Just about every company is talking about advocating racial justice, practicing allyship and increasing diversity within their organizations. But it’s important to genuinely embody this mission. Employees, clients and others in your networks can quickly tell if you’re simply going through the motions and negatively affect your brand and relationships.
  • Get comfortable with being uncomfortable.
    Whether managing a small team or a large corporate environment, understand that any time you bring more than one person together from different backgrounds, there will not be total agreement. But, if you nurture honest dialogues with your team, where everyone listens without judgement, you have a better chance of learning from the discomfort and building a culture of respect and inclusion.
  • Use the “mirror test.”
    To get an idea of how much diversity is currently within your own organization, count the number of employees on a team who are the same race/ethnicity as the manager. Then divide that by the total number of people. The results will show patterns in how many reflect your own views back to you versus how many provide different views and, if needed, challenge you to broaden the voices, input and perspectives included in your employee base.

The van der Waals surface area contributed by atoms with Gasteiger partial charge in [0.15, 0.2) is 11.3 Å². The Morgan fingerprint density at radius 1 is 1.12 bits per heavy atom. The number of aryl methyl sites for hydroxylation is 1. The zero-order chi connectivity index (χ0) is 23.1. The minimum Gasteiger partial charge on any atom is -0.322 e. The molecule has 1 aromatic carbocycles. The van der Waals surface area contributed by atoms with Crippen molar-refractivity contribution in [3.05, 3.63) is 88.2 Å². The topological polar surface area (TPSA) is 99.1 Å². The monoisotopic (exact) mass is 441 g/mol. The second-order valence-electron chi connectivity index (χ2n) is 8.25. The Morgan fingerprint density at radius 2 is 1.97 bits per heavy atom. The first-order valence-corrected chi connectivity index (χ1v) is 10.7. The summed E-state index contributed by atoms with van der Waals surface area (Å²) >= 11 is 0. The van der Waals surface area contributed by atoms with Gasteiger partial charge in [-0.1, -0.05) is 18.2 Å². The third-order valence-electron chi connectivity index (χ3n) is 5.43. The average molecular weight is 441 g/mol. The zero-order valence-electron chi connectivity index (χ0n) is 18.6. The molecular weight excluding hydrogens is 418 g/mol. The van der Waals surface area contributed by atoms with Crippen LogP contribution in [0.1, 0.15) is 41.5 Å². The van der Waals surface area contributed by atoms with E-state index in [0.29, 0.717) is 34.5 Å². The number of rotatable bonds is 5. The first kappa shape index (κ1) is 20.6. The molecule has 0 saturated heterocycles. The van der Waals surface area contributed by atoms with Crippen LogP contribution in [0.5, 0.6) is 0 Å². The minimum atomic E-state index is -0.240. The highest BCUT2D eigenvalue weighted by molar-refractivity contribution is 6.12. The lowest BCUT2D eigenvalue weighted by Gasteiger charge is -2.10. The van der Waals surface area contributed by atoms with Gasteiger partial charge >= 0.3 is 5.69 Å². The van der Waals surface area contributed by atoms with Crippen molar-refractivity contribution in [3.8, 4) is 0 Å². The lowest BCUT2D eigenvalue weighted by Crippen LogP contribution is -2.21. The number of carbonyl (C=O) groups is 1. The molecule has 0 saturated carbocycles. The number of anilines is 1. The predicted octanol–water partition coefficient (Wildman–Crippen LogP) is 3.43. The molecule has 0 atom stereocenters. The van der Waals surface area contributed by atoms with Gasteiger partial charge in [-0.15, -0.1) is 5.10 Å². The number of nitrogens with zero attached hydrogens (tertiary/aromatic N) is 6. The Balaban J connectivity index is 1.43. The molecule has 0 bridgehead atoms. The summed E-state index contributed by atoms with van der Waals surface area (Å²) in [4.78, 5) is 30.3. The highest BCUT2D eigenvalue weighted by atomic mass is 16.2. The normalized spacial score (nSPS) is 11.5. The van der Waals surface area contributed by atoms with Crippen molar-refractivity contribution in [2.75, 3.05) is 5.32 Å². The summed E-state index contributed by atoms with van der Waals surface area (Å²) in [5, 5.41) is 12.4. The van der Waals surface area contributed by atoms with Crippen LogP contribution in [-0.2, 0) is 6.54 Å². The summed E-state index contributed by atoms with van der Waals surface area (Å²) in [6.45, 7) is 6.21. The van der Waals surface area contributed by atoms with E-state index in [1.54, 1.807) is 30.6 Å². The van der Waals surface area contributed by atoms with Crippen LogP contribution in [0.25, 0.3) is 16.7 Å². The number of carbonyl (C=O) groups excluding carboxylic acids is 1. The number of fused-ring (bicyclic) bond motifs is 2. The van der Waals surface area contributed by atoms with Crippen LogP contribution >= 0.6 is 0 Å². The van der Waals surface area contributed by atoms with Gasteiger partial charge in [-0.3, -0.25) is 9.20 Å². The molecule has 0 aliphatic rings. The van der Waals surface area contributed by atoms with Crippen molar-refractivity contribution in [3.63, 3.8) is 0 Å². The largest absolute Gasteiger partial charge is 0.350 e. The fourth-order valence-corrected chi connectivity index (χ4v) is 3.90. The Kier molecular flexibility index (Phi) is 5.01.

“Let’s embrace complexity … and live with the fact that these are challenges we’re not going to have answers for right away because we’re in a constant state of learning.”
Philip McKenzie
Anthropologist and Author

There’s no doubt that the COVID-19 pandemic has impacted relationships that small-to large businesses have with their employees, customers and networks. Lean into some of these practical ways to find solutions to current challenges and move your relationships and business forward.

The opinions and views in this blog post are those of the authors, and are not intended to provide specific advice or recommendations for any individual. Please consult professional advisors with regard to your individual situation.